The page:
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Panhandle Equine Rescue seeks hearts for horses

Diane Lowery, co-founder of Panhandle Equine Rescue, said this miniature horse Lightning Bug has become her rescue, rehab, and adoption facility’s mascot. Lightning Bug’s owner was charged with neglect towards him and another miniature horse who died.

This coming Monday marks eleven years of horse rescues for Diane Lowery, co-founder with Linda Lambert, of the Panhandle Equine Rescue (PER).

While Lowery is proud of her organization’s track record and adherence to the lifetime safety net, she cringes at the thought of the next call for a critical care case with the PER facility at capacity.

PER is a non-profit rescue, rehabilitation and adoption organization for abused, neglected and abandoned horses, ponies, mules and donkeys. PER operates in Escambia county but also takes rescues from Santa RosaCounty.

Lowery started her mission in 2005 when she called to report a case of abuse. “Nothing was being done,” she said and met Lambert, who was going through the same thing. Lowery said she started researching her options from around the country and was advised to start a rescue of her own. “We’ll go as long as we have funding,” she said.

While PER operates mainly in Escambia, Lowery said their biggest rescue was in Santa Rosa County. The website tells the story among several other rescues. The horses are known as the Santa Rosa 13:

“On June 16, 2007, a Santa RosaCounty man voluntarily surrendered 13 Tennessee Walking horses to Panhandle Equine Rescue when he could not meet court-ordered compliances. These horses had never been handled, vaccinated, de-wormed, or had their hooves trimmed in at least three years. The horses were discovered by neighbors after some of them escaped their pasture in search of water and food. Two stallions were kept separate by tying them on short tethers, one to the bumper of a truck, and the other to a stake in the ground. Their halters have left permanent indentations in their faces.”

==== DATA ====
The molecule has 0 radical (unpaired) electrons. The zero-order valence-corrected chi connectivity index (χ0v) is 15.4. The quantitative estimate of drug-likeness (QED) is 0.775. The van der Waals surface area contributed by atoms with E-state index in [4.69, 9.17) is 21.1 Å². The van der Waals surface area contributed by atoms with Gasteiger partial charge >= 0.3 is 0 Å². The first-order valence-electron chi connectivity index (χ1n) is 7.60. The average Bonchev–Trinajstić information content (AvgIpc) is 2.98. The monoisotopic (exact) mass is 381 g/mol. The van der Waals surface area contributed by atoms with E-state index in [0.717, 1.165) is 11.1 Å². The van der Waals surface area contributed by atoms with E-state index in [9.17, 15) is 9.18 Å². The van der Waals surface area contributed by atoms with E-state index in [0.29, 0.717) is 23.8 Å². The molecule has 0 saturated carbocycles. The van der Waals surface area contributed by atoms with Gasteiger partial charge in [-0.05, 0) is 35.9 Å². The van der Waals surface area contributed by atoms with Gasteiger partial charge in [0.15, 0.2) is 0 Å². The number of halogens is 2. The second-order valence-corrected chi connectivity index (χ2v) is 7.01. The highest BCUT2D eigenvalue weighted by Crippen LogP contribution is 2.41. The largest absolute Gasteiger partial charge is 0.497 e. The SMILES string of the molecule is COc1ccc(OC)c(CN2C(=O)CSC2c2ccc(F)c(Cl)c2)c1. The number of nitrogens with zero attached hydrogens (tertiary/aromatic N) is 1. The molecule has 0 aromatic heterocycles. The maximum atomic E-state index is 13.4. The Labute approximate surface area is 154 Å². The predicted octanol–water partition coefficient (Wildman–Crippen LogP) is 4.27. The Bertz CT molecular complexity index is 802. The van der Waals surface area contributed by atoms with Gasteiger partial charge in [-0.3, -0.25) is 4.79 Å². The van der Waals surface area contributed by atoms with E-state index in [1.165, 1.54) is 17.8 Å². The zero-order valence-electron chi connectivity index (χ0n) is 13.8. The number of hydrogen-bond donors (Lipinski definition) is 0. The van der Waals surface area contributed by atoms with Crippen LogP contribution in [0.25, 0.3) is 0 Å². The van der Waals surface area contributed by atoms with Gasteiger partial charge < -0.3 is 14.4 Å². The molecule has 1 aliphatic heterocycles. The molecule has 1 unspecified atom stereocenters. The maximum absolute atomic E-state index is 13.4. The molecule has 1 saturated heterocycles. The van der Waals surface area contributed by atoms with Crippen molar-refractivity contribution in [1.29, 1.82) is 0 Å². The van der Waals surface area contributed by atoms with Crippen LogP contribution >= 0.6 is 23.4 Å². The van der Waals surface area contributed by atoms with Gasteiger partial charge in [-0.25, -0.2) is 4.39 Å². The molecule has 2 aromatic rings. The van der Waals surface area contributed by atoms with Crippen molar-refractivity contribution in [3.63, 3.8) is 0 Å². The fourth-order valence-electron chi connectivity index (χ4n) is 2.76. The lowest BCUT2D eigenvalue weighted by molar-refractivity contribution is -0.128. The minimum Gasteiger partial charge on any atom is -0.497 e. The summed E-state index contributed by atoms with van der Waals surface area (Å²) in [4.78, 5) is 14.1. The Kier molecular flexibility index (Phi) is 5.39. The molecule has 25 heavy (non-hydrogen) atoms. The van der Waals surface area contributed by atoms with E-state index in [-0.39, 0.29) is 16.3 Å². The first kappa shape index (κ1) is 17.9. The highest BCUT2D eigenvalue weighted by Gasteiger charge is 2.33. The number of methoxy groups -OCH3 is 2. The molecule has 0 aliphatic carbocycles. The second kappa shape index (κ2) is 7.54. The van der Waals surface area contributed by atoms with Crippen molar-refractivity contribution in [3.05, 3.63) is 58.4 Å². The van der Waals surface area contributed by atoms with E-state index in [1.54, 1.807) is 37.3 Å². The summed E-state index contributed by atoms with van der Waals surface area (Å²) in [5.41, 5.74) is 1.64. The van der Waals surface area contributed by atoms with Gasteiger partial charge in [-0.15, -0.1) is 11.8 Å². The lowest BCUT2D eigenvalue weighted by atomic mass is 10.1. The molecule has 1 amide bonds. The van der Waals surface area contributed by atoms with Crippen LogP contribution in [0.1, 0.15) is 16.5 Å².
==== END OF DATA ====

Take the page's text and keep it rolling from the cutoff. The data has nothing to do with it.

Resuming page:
One horse from this rescue, Jumper, is still at PER. Lowery said the horses were “all wild, like deer.” She said she’s looking for a trainer who can take the time with the 12 year old male.

She said he’s had a saddle on him.

“There’s no reason he can’t be ridden.” She said if a trainer will donate the service PER can cover expenses.

Jumper’s story is one of many and with the lack of space at PER, Lowery said she’s dreading the day she gets the call of a horse in critical need and has to turn it down. She said as long as she has breath she’ll keep caring for horses, “but it’s a community effort.”

To this end, Lowery said Santa RosaCounty needs its own Global Federation of Animal Sanctuaries (GFAS) sanctioned equine rescue, like PER.

“It will take a Santa Rosa taxpayer that has a heart for rescue and is willing to step out. I will help them. If they have the land and a facility (that will be) a good start. It’s doable.”

 Those who can only ride can help during the annual benefit ride on Saturday, March 19, at Coldwater Recreation Area. According to the ride flyer, “There will be several obstacles along the trail to challenge both horse and rider where the highest scores earn fantastic prizes.” Visit for more information on PER and the March 19 ride.

This article originally appeared on Santa Rosa Press Gazette: Panhandle Equine Rescue seeks hearts for horses

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